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George Maciunas, 1978. Photo by Peter Moore.

The only outcome was lots of planning, a trip to the island, anecdotes and urban legends and some video and photo materials…I also curated a project last year at the Emily Harvey Foundation that I named just like my discovery of the Ginger Island Project– Out of the Box. I presented quite a few items from Jonas’s box in collaboration with a few artists working in New York. It included projects by Olivier Babin and Harold Ancard who started a foundation fundraising for acquisition of Ginger Island. This project is ongoing.

 

   

Jonas Mekas comments on the relationship between Warhol and Maciunas, and Pop and Fluxus with images of the Andy Warhol show at the Whitney Museum (1971) and a Maciunas dumpling party on 80 Wooster Street, Soho, on June 29, 1971. 
 

The only real "evidence" of the story is the 16mm video and word-of-mouth, right?

Yes, in a way. Milan Knizák filmed Ginger Island during this trip with 16 mm camera and later composed a 7 minute film… There are also photos that probably were taken by Maciunas as well as an island planning map by Maciunas. In this plan Maciunas created an urban planning grid on the island that is strangely reminiscent of Manhattan.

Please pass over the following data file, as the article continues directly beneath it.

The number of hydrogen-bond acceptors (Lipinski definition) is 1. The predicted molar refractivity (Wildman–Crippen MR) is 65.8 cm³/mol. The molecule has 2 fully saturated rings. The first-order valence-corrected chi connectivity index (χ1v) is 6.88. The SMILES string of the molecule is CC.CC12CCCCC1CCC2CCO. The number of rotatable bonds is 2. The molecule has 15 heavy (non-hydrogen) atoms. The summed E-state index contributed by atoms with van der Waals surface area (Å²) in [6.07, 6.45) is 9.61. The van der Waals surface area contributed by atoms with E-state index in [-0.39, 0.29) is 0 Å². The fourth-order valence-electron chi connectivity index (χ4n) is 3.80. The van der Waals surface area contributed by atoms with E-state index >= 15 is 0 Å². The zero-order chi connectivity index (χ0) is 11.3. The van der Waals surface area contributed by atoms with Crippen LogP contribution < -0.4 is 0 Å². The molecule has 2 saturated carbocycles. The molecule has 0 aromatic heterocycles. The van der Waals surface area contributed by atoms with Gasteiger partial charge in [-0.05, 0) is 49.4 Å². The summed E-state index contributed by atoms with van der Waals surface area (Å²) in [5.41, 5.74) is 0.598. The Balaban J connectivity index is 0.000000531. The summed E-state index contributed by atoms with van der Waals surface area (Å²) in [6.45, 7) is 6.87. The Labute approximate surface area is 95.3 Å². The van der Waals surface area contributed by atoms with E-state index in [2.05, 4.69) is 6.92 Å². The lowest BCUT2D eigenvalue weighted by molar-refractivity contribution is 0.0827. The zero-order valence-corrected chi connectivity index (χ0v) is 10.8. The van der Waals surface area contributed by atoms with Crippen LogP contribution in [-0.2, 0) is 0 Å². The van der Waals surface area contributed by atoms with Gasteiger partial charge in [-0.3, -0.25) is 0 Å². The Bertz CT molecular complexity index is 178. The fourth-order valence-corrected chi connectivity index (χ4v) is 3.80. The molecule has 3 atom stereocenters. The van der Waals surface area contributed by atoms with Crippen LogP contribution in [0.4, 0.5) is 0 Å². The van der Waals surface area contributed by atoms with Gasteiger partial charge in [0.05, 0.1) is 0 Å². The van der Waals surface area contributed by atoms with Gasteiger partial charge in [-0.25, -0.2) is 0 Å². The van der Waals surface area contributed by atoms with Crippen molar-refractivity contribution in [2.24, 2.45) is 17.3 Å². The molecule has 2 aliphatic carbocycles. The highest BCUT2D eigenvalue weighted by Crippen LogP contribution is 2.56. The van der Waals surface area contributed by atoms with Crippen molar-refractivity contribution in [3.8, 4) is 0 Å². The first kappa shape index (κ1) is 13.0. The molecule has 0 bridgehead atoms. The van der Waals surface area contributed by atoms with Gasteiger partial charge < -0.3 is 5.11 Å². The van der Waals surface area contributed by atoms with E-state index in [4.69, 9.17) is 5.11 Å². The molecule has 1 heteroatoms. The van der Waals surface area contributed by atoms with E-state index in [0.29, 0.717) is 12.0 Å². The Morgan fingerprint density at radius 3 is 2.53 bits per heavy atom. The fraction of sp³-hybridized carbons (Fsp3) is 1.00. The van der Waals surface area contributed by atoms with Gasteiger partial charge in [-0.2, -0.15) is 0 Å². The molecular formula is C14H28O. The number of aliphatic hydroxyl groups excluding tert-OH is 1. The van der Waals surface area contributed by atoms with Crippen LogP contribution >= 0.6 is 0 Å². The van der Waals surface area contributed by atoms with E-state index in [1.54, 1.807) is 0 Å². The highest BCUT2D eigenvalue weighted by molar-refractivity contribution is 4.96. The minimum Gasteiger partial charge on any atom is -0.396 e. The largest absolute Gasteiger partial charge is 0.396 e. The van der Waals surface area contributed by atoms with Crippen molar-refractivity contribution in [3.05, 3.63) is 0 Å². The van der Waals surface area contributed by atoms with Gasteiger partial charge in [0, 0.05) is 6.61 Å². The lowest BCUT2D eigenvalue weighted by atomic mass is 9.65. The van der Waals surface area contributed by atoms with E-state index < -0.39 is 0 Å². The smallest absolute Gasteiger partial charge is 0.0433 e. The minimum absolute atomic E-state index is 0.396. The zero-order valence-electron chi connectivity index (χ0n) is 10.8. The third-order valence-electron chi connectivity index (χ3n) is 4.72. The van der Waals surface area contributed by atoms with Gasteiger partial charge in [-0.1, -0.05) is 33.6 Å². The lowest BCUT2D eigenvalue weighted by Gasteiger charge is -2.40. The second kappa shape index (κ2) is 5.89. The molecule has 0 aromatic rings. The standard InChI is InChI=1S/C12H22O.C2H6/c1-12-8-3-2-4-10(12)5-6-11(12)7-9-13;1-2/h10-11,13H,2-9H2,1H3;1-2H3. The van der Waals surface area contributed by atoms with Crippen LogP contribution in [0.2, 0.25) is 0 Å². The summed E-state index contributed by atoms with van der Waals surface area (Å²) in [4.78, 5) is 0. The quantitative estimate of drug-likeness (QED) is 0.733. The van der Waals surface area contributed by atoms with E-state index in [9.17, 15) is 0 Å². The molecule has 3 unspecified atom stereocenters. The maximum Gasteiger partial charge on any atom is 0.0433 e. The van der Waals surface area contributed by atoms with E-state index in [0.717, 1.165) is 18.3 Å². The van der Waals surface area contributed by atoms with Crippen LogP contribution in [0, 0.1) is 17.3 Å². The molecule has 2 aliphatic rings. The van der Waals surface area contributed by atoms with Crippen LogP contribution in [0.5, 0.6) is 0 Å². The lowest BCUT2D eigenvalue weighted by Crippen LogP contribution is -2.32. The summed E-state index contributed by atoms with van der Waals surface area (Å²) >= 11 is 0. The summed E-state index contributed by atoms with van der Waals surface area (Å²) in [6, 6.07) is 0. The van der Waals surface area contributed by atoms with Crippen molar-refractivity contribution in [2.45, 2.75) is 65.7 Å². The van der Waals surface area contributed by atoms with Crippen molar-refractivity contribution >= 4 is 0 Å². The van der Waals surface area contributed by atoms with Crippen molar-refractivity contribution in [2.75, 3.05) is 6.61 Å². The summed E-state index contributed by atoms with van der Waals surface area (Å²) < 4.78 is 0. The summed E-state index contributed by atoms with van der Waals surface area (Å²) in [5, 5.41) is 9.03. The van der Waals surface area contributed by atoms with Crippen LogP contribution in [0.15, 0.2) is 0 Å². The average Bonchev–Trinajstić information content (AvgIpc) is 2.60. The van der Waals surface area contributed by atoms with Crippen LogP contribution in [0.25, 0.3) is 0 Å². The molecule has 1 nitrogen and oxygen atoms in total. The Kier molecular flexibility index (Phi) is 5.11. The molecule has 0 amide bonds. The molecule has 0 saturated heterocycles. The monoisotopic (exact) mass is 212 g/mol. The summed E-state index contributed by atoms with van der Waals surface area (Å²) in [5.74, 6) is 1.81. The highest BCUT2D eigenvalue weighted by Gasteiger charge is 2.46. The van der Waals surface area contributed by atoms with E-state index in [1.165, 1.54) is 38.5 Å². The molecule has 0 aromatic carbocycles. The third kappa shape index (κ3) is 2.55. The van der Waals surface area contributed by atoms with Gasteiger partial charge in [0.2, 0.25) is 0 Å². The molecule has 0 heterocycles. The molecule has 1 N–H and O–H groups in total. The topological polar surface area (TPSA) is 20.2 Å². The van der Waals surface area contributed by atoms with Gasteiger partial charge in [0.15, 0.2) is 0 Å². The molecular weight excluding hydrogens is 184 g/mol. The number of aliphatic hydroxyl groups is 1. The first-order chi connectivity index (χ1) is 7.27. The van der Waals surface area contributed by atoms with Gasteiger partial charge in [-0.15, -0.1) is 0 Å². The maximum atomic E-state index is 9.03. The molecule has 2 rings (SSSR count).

I was looking at a map of his intended architectural plan for the island and it included buildings of his own design laid out in a Manhattan-style grid. His role as a founder of Fluxus and maker of multiples sometimes overshadows his life-long work on sustainable buildings and artist cooperatives in SoHo back when it went by Hell's Hundred Acres. Could you speak a little to this?

Probably this was a classic clash of creative vision and the material world. I suppose all the arrangements and organizational matters that he engaged with in SoHo became increasingly difficult. As is known, Maciunas was constantly running from creditors and trying to make ends meet balancing acquisitions of SoHo buildings, and initiating renovations and sales to artists. However it is very much because of his work that we had an artist community established in SoHo.